As part of CEO Kazui Hirai’s plan to turn the company back into an efficient, profit-making machine, the company has chosen to shut down its Optiarc manufacturing arm. Optiarc Inc. was bought out by Sony in December 2008 as part of a deal that NEC would sell off its 45% stake in the drive company.
Before the departure of NEC, Optiarc drives were used in most laptops bearing the Vaio label and also found their way into other OEM brands as well. While technically capable, the drives that served desktop markets suffered many short-term failures as a result of improperly designed hardware, with many people choosing to rather opt for other brand names like LG and Samsung.
Landing on the European Optiarc webpage doesn’t show any warnings about the company’s announcement, which means that some consumers may buy into what’s left of the Sony drives without knowledge that support and firmware updates will be dropped completely by March 2013, according to Sony’s press release. Dissolving the Optiarch brand means that Sony will axe jobs of the 400-odd employees left at the company.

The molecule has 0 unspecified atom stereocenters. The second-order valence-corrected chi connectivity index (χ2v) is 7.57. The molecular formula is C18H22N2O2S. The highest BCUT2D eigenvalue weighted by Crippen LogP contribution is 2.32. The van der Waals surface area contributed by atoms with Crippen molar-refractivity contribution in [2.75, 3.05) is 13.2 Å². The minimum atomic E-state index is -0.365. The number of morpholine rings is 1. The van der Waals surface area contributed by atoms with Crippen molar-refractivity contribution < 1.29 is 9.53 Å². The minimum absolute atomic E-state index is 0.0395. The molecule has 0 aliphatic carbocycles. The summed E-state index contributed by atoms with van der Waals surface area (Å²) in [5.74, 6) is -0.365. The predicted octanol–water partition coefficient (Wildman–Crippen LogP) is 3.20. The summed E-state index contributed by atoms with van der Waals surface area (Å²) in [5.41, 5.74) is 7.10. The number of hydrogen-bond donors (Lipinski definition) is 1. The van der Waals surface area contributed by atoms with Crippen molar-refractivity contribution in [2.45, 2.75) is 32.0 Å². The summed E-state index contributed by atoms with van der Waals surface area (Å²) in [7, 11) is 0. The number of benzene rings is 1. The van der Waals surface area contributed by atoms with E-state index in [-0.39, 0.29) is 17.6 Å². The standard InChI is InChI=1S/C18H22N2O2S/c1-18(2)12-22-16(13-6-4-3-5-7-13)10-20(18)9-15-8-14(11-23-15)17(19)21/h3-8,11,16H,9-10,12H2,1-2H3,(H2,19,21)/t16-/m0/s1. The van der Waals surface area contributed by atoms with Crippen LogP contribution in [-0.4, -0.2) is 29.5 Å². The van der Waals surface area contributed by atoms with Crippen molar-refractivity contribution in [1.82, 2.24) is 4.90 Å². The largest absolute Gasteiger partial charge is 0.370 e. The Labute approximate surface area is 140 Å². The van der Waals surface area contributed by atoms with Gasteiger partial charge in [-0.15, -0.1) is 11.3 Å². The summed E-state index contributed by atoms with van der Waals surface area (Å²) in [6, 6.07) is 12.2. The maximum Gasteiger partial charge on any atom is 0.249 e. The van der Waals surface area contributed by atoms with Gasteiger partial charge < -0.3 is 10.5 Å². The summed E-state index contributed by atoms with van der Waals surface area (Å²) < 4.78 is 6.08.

This follows the 1000-odd layoffs that the consumer products giant also announced last week, turfing out employees from the mobile division and moving all operations in Japan to the company’s headquarters in Tokyo. Sony Mobile was previous based in Sweden and produced the Xperia phones that recently took the company back up into the arms of Android supporters. It looks like the wheels are slowly turning at Sony and its only a matter of time before it returns to its former glory.